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accented alliteration bear beauty bird blow break breath bright Bryant cloud cold comes dark death deep dream earth emotion expression eyes face fair fall fate feel feet flow flowers foot frequently friends give given golden green grow hand hear heard heart heaven hill honor hope hour human inspiration land language leaves light live look Lord lyric meter move nature never night o'er Ode to Duty once pain pass past poem poet poetry rest rhyme says seems seen sing smile song soon sorrow soul sound spirit stanza stars stream sweet syllable Take tears thee thine things thou thought true trust truth verse voice wandering weary wind wings woods Wordsworth
Page 65 - TO HELEN. Helen, thy beauty is to me Like those Nicean barks of yore, That gently, o'er a perfumed sea, The weary, way-worn wanderer bore To his own native shore. On desperate seas long wont to roam, Thy hyacinth hair, thy classic face, Thy Naiad airs have brought me home To the glory that was Greece And the grandeur that was Rome.
Page 96 - Higher still and higher From the earth thou springest Like a cloud of fire ; The blue deep thou wingest, And singing still dost soar, and soaring ever singest. In the golden lightning « Of the sunken sun, O'er which clouds are bright'ning, Thou dost float and run ; Like an unbodied joy whose race is just begun.
Page 179 - Year after year beheld the silent toil That spread his lustrous coil; Still, as the spiral grew, He left the past year's dwelling for the new. Stole with soft step its shining archway through, Built up its idle door, Stretched in his last-found home, and knew the old no more.
Page 130 - WHITHER, midst falling dew, While glow the heavens with the last steps of day, Far, through their rosy depths, dost thou pursue Thy solitary way ? Vainly the fowler's eye Might mark thy distant flight to do thee wrong, As, darkly painted on the crimson sky, Thy figure floats along.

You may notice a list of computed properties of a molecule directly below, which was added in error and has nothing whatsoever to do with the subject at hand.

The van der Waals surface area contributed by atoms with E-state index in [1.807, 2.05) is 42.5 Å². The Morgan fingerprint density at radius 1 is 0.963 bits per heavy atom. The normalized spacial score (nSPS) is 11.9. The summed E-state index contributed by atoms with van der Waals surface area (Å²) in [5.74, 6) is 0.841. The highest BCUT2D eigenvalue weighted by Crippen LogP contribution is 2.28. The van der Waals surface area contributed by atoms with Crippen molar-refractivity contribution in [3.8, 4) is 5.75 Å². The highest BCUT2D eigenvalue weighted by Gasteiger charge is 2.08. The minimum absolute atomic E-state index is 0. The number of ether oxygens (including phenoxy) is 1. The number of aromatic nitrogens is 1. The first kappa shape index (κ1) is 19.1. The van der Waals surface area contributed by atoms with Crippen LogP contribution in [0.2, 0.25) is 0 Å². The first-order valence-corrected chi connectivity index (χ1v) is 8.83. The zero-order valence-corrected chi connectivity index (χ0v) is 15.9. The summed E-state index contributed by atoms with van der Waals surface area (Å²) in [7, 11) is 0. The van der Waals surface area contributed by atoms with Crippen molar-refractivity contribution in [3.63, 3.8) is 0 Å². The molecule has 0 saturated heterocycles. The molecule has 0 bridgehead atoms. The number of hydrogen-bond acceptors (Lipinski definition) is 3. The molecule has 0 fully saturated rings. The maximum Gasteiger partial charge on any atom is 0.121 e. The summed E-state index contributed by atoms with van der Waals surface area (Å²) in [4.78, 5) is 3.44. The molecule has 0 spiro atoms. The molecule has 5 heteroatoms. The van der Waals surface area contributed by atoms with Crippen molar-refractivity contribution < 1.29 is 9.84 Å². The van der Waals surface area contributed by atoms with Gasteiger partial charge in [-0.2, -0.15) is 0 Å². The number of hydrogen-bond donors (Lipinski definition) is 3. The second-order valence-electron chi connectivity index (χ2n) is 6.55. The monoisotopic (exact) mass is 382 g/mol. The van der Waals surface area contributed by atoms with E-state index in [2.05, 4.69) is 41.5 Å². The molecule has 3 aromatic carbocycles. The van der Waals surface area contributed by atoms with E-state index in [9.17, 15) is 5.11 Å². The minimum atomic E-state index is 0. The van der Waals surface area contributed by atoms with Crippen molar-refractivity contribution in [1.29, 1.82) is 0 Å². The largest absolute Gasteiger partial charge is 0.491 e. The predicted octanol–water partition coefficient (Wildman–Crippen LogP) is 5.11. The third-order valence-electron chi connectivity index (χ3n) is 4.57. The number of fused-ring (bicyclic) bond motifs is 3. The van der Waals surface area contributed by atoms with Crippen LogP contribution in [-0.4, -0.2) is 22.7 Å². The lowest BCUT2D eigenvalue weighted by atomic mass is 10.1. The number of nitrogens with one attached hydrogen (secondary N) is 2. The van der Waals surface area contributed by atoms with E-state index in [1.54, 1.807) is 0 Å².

Page 64 - A countenance in which did meet Sweet records, promises as sweet; A creature not too bright or good For human nature's daily food, For transient sorrows, simple wiles, Praise, blame, love, kisses, tears, and smiles.
Page 99 - What objects are the fountains Of thy happy strain ? What fields, or waves, or mountains ? What shapes of sky or plain ? What love of thine own kind ? what ignorance of pain ? ©de to a With thy clear keen joyance Languor cannot be: Shadow of annoyance Never came near thee : Thou lovest; but ne'er knew love's sad satiety.
Page 71 - I forget the hallowed grove, Where by the winding Ayr we met, To live one day of parting love ! Eternity will not efface Those records dear of transports past; Thy image at our last embrace; Ah ! little thought we 'twas our last! Ayr gurgling kissed his pebbled shore, O'erhung with wild woods, thick'ning, green ; The fragrant birch, and hawthorn hoar, Twin'd amorous round the raptured scene.
Page 28 - With fingers weary and worn, With eyelids heavy and red, A woman sat, in unwomanly rags, Plying her needle and thread Stitch stitch stitch ! In poverty, hunger, and dirt, And still with a voice of dolorous pitch, Would that its tone could reach the Rich ! She sang this " Song of the Shirt !
Page 54 - Sweet and low, sweet and low, Wind of the western sea, Low, low, breathe and blow, Wind of the western sea ! Over the rolling waters go, Come from the dying moon, and blow, Blow him again to me ; While my little one, while my pretty one, sleeps.
Page 181 - Breaking the silence of the seas Among the farthest Hebrides. Will no one tell me what she sings? Perhaps the plaintive numbers flow For old, unhappy, far-off things, And battles long ago: Or is it some more humble lay, Familiar matter of to-day? Some natural sorrow, loss, or pain, That has been, and may be again?